SYRACUSE, N.Y. (WSYR-TV) — Officials from the Onondaga County 911 Center, Syracuse Police and Syracuse Fire have been discussing ways to further protect police officers when they’re called in for help from EMS.
It follows a State Attorney General’s Office report released in late January into an officer involved shooting last June in Syracuse.
The report found what the AG’s office claims is a gap in communication between the three agencies on this call that resulted in the death of DeWayne Watkins.
Julie Corn was only a few weeks into her new job as Commissioner of the Onondaga County Department of Communications – 911 when this happened.
“When something like that would happen somebody comes down and makes sure the commissioner is notified immediately. And, I remember that day very well,” she tells NewsChannel 9.
Watkins had dialed 911 because he was having trouble breathing. Syracuse Firefighters were first to respond to the call on West Calthrop Avenue last June.
After they arrived firefighters then took cover behind their truck because, as they approached, Watkins started waiving what appeared to be a pistol at them.
One of the firefighters contacted the dispatch center to indicate they needed police help but was not asked and did not offer why.
Corn says, “The policy does say we should be asking those kinds of questions, yes.”
It was only determined after the incident the gun Watkins was waiving was a non-working BB gun. It was also later determined that Watkins was intoxicated at the time of the incident.
The fact that a weapon was involved in the incident was eventually communicated from the scene and from fire to police dispatchers and then the officer, but not until the shooting was happening.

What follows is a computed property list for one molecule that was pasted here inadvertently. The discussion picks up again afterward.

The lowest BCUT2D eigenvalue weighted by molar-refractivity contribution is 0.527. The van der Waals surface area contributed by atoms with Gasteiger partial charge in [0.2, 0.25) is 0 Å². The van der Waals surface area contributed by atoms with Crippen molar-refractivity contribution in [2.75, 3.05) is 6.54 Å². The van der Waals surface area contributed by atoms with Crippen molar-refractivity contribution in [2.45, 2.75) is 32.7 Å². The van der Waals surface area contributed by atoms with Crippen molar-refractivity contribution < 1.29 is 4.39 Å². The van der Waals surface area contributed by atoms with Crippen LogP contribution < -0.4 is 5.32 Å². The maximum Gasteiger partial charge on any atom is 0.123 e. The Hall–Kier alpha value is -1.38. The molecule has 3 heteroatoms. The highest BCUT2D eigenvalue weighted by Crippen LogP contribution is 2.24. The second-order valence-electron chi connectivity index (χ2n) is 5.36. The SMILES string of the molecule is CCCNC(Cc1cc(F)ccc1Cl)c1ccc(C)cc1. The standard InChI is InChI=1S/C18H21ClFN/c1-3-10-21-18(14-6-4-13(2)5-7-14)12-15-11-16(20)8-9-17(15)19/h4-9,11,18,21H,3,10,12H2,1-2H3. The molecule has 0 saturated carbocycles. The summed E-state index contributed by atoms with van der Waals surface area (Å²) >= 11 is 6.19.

Corn says on many of the calls handled at the 911 Center there’s a lot that goes into them. She says no one policy can dictate every single second of these fast moving situations.
The Attorney General’s Office report cleared the SPD officer of the shooting but questioned why he wasn’t informed of the reason firefighters needed help.
“What’s tricky is they’re always keeping first responder safety in mind, so that flow of communication is a little more complicated than one might think,” Corn says.
She does say this has created an opportunity for her office, along with Syracuse Police and Fire, to meet and make sure they’re all on the same page about policies and procedures that already exist and also to find areas for improvement for scenarios like this one.
“Bottom line we’re trying to figure out how do we take the improvements that we’re making and put them into a document that is something we can all use going forward,” Corn tells NewsChannel 9.
She says this a priority for everyone involved but says she can’t discuss specifics in order to best preserve officer safety in the future.
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